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Varsity fares

06 October 2014

University promises to open doors to a world of learning and future opportunities, but the reality of the cost of higher education has left students and their families in need of realistic guidance and advice.

Freshers’ week and the start of the new academic term have come and gone, and, with an autumn chill in the air, Britain’s 2.5 million university student population prepares itself for study and play – and another round of borrowing and debt. But, what might seem like a worthwhile financial commitment now could, over the coming decades, translate into a serious burden on an individual’s ability to grow their future long-term wealth. It is a financial undertaking that for many could take most of their working lifetime to service and, for a majority, without fully settling the debt.

The picture of how much each student can borrow towards tuition fees and living costs depends, of course, on family income, which part of the UK they come from, and the location of their university or institution. But the cost of an education is creeping up for the majority of British students. While Scottish students pay no fees in Scotland, there are fees in the rest of the UK. Students in England are the worst off and face borrowing of up to £9,000 a year to cover tuition fees and up to £5,555 to cover living costs away from home (students in London can borrow up to £7,751). 

This is the third year of £9,000 tuition fees and, while the government had hoped that competition would keep fees below the £9,000 cap, in practice the average fee last year was £8,499. A three-year course could leave a graduate with a debt before inflation of more than £40,000 (and a student in London saddled with a £50,000 debt that amounts to more than double the median graduate starting salary).  

But the cost of an education only starts at university. Once the course is completed or the student leaves college, the borrowing ends and the potentially long process of repayment begins. This year’s student intake does not start to repay until April 2016 and earnings exceed £21,000 a year. The headline sums for loan repayments are relatively straightforward, even for non-mathematicians. Repayments are at the rate of 9% on the excess above the £21,000 watershed, so a graduate with an initial salary of, say, £25,000 would pay £360 a year (or 9% of £25,000 minus £21,000).

Although the repayment sums may not seem too onerous on the surface, the 9% rate of repayment will come out of income that has already suffered 20% income tax and, probably, 12% national insurance contributions. So, for each extra £1 earned, only 59p is retained. What is often overlooked in calculations of the true cost of higher education is that student loans are not interest-free, but carry inflation-linked interest that varies between the retail prices index (RPI) and RPI + 3%. So, the £360 of our example may do no more than slow the pace at which the debt grows.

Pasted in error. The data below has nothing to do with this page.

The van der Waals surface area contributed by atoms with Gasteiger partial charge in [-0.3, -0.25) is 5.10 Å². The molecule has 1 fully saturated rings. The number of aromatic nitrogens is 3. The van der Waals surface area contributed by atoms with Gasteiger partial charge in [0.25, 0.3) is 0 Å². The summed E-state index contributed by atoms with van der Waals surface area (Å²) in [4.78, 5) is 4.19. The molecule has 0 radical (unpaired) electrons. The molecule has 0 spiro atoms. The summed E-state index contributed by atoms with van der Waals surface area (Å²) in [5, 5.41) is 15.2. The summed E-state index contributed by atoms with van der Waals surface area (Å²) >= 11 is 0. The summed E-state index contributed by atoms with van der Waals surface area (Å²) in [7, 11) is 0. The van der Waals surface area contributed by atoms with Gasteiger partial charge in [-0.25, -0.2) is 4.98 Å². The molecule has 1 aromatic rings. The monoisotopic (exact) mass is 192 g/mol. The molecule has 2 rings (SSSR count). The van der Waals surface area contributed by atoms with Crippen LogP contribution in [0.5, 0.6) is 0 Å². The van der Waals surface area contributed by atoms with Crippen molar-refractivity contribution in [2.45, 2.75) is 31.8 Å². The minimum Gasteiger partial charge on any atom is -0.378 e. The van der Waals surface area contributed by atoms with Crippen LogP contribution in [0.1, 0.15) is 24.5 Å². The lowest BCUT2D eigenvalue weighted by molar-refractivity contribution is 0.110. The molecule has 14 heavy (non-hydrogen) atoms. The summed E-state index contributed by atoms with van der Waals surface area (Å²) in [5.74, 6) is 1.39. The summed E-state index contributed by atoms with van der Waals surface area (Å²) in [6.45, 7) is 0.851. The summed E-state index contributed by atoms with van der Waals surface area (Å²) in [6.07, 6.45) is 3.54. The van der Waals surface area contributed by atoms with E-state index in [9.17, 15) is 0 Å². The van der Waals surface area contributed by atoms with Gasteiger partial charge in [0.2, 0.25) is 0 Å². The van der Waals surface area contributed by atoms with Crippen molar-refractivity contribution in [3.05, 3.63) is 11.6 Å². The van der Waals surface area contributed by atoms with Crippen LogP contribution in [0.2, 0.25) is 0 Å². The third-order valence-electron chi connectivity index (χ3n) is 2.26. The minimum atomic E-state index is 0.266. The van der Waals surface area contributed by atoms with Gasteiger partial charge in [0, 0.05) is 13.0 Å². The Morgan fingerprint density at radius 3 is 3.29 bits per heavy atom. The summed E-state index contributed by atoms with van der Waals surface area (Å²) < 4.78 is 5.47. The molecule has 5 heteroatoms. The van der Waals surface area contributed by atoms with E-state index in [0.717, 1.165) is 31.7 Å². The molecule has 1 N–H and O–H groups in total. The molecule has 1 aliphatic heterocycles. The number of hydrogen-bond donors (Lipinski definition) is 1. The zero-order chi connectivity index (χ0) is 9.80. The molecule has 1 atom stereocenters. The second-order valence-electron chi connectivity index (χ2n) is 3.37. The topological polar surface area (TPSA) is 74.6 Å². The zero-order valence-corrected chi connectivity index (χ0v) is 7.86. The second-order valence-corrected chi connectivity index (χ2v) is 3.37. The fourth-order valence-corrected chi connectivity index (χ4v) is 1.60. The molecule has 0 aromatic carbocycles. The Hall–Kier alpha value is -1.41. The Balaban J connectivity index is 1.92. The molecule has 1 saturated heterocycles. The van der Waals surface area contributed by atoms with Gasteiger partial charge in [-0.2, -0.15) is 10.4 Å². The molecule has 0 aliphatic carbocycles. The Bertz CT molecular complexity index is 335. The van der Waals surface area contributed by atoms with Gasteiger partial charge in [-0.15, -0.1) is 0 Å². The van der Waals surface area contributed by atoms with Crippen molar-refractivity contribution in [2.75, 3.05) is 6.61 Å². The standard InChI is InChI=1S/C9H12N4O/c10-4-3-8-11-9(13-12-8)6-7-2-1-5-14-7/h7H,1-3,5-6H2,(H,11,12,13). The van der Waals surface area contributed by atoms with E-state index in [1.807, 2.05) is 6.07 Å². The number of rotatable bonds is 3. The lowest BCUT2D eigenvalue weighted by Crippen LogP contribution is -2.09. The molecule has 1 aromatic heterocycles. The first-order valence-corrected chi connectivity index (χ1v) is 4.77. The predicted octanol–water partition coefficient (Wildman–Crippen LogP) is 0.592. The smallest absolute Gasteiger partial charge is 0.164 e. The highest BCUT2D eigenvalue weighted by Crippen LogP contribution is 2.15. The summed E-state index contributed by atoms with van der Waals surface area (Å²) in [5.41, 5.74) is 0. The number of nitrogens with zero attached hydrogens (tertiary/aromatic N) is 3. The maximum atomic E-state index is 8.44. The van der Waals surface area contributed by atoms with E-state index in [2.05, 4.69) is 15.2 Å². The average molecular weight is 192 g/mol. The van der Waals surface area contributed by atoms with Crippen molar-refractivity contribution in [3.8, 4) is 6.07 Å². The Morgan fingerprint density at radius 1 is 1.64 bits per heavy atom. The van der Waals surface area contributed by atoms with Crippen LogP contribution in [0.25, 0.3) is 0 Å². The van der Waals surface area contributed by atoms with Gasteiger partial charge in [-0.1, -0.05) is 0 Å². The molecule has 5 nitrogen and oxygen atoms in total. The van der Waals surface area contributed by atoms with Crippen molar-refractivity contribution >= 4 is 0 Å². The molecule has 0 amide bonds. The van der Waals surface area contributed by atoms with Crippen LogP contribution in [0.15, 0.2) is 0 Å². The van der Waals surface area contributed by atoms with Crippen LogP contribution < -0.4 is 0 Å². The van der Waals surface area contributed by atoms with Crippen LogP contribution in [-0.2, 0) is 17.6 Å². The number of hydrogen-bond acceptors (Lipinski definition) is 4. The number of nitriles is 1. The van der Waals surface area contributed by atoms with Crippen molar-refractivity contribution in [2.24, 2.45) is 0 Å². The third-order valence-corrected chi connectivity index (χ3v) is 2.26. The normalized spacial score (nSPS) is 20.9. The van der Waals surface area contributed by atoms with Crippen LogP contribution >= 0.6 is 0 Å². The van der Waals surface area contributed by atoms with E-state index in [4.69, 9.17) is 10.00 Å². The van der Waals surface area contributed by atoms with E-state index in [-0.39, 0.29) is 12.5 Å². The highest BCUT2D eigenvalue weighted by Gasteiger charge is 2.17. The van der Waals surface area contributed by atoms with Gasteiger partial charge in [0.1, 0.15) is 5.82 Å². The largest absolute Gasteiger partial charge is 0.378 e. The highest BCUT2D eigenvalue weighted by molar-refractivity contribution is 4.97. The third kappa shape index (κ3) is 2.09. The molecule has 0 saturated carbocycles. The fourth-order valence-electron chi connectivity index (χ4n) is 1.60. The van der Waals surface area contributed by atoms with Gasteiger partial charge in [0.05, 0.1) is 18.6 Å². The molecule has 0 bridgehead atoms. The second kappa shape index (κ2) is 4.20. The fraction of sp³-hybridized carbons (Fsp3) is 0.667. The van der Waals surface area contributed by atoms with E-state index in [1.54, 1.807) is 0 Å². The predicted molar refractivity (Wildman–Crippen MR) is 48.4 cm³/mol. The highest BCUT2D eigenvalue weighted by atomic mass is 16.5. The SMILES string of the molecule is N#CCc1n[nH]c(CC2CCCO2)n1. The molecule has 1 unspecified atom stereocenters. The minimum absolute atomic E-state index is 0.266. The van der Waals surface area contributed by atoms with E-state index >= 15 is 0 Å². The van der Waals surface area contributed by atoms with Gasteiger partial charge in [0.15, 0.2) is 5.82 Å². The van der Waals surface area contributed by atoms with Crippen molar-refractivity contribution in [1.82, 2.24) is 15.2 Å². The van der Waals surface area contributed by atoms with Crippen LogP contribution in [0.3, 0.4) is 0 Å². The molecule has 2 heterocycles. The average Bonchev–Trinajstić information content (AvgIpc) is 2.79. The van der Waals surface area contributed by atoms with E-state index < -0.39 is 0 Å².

The Institute for Fiscal Studies (IFS), the respected independent UK economic think-tank, has examined the repayment pattern for students in England and come to the sobering estimate – for students and their families alike – that, in 2014 prices, the average graduate will start working life with a debt of more than £40,000. If the scale of the debt that new graduates will face is daunting, the IFS offers further stark news for Britain’s expanded university sector: 30 years on from graduation, nearly three quarters of all graduates might not have repaid their debt – and at this point their outstanding debt will be written off. The average write off for a typical graduate would be in their early 50s for about £30,000.

University and tertiary education costs are a major financial undertaking that require planning, forethought and an assessment of the career and lifetime gains offered by any course of study against the cost not just in the present but over the good part of a working lifetime. Those with children or grandchildren at university or planning to go should give serious pause for thought. Student debt will be a major factor for at least the first half their working lives, reducing their net income and potentially limiting the amount of mortgage they can raise.

If you want to help out a student or graduate financially, then the obvious courses of action – supplying funds to replace loans or paying off part or all of the debt – may not make sense; either could simply save the government money on debt it would otherwise eventually forgive. Those who want to offer financial assistance to students and graduate need to think beyond loan repayment. One approach is to focus more on a flexible build-up of capital for your graduate child or grandchild, so that their student debt becomes less of a deadweight on their life plans. And as with so much else involving children, the sooner you start planning, the better.

The value of an investment with St. James's Place will be directly linked to the performance of the funds selected and
may fall as well as rise. You may get back less than the amount invested.

All details sourced from Taxbriefs, September 2014

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